“So I have gone beyond any call that he could make about the budget. We can close a $26 million gap and we’re going to do that through basically of them having a realistic estimate of revenue and by removing, among other things — right around 40 cost-cutting measures — and one of those cost cutting measures is very large. It’s in the millions and that is removing the unfilled budgeted positions. Because what happens in a budget, those positions are budgeted for and those expenses are accounted for even though they don’t really exist. You can call them ghost positions. And if you eliminate those ghost positions, you balance the budget, and we’re not even suggesting that he eliminate all of the ghost positions. We’re going to even allow him a little flexibility to do what he needs to do …,” Stenger said.
“We’re going to make a good proposal to him and if they don’t accept that proposal, he’s going to move forward with his budget and it’s not going to get approved. And what will happen is — and I think this is probably the best thing that could happen — we’re going to revert to 2011’s budget without the cuts to parks and we’ll proceed with our parks.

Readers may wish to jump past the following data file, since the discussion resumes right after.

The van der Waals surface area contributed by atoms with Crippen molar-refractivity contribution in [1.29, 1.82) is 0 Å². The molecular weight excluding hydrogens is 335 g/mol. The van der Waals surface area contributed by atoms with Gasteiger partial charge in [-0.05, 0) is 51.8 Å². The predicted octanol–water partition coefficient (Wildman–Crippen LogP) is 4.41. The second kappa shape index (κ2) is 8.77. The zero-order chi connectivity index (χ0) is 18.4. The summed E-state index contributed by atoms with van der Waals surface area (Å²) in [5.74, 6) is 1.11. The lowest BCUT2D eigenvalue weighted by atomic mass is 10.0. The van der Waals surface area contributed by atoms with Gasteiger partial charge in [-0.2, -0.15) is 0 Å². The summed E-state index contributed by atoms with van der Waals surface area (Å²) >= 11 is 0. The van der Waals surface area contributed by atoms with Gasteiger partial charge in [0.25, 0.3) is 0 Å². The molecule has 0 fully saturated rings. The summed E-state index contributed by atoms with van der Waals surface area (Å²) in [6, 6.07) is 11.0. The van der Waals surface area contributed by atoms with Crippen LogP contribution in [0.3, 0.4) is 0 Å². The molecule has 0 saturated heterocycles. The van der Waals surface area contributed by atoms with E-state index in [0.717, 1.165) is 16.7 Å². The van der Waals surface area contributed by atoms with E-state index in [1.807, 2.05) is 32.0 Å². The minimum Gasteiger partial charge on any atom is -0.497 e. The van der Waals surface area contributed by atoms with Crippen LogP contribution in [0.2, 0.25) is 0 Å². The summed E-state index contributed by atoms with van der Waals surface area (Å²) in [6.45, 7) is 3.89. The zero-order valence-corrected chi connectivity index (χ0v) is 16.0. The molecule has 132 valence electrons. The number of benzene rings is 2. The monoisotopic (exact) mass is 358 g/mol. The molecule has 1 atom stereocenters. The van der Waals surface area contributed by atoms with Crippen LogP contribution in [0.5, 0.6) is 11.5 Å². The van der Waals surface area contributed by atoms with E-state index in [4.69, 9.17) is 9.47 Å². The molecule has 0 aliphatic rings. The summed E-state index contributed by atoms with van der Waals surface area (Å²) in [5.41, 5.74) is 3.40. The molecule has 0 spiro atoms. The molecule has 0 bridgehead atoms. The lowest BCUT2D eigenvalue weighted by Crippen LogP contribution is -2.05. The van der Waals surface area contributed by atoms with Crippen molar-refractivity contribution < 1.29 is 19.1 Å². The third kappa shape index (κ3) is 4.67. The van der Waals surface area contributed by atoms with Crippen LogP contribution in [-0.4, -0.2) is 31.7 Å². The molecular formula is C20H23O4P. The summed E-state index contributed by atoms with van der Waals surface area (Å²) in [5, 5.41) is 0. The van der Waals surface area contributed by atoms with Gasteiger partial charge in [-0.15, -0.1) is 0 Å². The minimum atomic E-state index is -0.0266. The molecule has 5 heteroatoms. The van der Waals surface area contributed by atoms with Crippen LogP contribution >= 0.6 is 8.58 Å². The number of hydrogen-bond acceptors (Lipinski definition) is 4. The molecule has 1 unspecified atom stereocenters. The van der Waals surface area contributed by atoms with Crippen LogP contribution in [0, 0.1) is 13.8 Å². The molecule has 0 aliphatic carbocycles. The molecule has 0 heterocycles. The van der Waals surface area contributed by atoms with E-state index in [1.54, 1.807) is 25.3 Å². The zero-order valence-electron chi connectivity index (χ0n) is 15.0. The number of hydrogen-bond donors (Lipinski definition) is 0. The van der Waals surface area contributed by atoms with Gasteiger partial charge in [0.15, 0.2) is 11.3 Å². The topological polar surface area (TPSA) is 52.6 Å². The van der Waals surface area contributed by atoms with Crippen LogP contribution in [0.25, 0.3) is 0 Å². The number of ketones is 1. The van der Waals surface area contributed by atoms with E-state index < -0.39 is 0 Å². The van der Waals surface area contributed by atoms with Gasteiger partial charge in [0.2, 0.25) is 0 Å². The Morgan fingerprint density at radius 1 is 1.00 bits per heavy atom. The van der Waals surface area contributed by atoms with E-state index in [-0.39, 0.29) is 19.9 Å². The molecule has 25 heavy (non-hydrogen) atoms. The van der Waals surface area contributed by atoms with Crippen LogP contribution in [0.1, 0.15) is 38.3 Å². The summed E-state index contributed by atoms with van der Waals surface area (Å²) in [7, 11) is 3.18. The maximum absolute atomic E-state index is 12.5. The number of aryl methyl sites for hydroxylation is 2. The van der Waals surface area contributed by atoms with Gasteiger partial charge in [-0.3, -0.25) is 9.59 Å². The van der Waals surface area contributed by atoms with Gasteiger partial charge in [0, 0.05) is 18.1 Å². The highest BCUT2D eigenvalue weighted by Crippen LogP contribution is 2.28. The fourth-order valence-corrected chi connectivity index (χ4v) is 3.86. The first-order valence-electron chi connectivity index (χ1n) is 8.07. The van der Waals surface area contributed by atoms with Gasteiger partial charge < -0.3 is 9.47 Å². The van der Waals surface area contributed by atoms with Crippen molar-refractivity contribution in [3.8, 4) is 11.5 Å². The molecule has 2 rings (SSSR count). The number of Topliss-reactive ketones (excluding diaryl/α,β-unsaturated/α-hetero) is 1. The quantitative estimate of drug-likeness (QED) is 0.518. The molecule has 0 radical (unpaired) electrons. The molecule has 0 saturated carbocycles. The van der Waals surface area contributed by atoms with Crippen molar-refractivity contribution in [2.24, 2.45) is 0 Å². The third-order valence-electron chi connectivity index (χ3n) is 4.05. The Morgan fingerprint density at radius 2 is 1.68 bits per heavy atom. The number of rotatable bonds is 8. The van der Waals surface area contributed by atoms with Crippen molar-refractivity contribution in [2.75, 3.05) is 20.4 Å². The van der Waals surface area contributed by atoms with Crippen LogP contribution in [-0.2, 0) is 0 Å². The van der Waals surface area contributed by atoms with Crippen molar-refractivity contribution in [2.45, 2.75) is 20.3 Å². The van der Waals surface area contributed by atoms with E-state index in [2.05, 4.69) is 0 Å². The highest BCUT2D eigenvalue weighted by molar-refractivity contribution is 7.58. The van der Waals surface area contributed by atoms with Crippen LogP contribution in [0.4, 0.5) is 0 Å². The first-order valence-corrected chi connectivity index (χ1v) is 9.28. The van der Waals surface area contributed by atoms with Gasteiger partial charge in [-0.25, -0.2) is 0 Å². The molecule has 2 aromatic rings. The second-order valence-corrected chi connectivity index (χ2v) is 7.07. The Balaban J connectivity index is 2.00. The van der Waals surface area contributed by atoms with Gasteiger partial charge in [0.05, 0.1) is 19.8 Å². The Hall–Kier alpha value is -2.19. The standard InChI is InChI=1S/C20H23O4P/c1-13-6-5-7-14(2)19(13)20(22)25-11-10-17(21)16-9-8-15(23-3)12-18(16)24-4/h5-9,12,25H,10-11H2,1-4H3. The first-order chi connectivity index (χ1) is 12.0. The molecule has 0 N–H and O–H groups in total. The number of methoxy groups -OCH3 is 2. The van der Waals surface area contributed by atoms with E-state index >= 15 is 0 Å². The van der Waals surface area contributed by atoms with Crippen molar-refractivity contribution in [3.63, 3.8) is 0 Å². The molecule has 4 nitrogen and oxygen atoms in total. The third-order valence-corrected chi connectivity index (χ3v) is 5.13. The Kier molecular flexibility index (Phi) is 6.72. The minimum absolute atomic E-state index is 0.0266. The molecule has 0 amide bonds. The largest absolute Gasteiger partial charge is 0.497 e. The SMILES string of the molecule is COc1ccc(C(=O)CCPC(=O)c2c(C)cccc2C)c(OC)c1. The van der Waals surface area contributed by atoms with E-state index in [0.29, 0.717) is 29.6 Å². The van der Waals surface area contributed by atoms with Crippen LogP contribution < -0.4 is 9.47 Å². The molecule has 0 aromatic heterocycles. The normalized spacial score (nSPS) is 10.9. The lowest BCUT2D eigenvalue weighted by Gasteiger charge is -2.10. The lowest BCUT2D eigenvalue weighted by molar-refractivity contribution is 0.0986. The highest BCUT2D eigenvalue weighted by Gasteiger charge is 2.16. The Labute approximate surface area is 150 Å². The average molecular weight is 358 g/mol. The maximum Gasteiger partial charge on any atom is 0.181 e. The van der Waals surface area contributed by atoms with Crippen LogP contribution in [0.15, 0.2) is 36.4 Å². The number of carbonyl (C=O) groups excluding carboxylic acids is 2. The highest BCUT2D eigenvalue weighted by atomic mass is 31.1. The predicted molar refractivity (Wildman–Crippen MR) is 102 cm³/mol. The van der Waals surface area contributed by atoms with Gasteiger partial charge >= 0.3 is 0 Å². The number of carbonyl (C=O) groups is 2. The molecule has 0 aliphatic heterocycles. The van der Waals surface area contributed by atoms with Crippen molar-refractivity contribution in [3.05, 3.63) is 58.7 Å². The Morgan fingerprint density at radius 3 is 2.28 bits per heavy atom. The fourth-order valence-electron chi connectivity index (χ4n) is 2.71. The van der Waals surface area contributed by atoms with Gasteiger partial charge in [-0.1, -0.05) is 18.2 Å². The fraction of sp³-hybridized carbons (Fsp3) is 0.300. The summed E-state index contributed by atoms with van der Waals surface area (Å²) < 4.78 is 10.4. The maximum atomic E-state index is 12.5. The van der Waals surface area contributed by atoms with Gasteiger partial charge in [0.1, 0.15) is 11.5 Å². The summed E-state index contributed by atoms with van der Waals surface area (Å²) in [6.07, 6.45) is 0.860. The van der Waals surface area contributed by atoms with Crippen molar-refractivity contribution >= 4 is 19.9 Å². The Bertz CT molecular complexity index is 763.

“Now if Charlie Dooley wants to cut the parks, he can still cut the parks. And this is the interesting part about all of this. He does not need County Council approval to cut the parks. His sole goal in everything that he’s done — once again, at taxpayer expense and wasting everyone’s time — he has tied up seven elected officials who should be working on things that matter, and he has tied them up with a political agenda by basically saying the following: I can close parks anytime I want because I’m the county executive. But I want to put this on the council. I want to put it in the budget that I propose so they have to vote on it. And thereby, if they have to vote on it, they’re certainly going to approve my budget …,” Stenger continued.
“He assumed that we would fold and we said ‘no.’ And we maintained our ‘no’ and he is fighting mad about it, which is why you see all these personal attacks about me that are completely unfounded …,” the council chairman said.